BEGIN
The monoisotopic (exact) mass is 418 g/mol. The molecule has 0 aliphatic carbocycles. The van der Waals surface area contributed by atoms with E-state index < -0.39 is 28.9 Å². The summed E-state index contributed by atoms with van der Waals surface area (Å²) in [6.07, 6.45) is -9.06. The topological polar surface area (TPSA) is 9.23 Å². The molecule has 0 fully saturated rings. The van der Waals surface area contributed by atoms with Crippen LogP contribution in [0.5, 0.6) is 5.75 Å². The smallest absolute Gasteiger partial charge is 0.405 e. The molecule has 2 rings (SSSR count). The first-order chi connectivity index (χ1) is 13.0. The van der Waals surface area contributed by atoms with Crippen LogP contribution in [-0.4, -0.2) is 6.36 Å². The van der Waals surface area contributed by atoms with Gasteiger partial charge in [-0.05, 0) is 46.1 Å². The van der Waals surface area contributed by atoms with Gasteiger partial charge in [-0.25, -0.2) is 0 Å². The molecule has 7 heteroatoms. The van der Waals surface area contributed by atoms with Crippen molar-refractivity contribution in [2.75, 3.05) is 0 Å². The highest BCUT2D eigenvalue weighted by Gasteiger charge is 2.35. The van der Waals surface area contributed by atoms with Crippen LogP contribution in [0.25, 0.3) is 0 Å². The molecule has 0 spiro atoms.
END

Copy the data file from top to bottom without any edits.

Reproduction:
The monoisotopic (exact) mass is 418 g/mol. The molecule has 0 aliphatic carbocycles. The van der Waals surface area contributed by atoms with E-state index < -0.39 is 28.9 Å². The summed E-state index contributed by atoms with van der Waals surface area (Å²) in [6.07, 6.45) is -9.06. The topological polar surface area (TPSA) is 9.23 Å². The molecule has 0 fully saturated rings. The van der Waals surface area contributed by atoms with Crippen LogP contribution in [0.5, 0.6) is 5.75 Å². The smallest absolute Gasteiger partial charge is 0.405 e. The molecule has 2 rings (SSSR count). The first-order chi connectivity index (χ1) is 13.0. The van der Waals surface area contributed by atoms with Crippen LogP contribution in [-0.4, -0.2) is 6.36 Å². The van der Waals surface area contributed by atoms with Gasteiger partial charge in [-0.05, 0) is 46.1 Å². The van der Waals surface area contributed by atoms with Gasteiger partial charge in [-0.25, -0.2) is 0 Å². The molecule has 7 heteroatoms. The van der Waals surface area contributed by atoms with Crippen molar-refractivity contribution in [2.75, 3.05) is 0 Å². The highest BCUT2D eigenvalue weighted by Gasteiger charge is 2.35. The van der Waals surface area contributed by atoms with Crippen LogP contribution in [0.25, 0.3) is 0 Å². The molecule has 0 spiro atoms.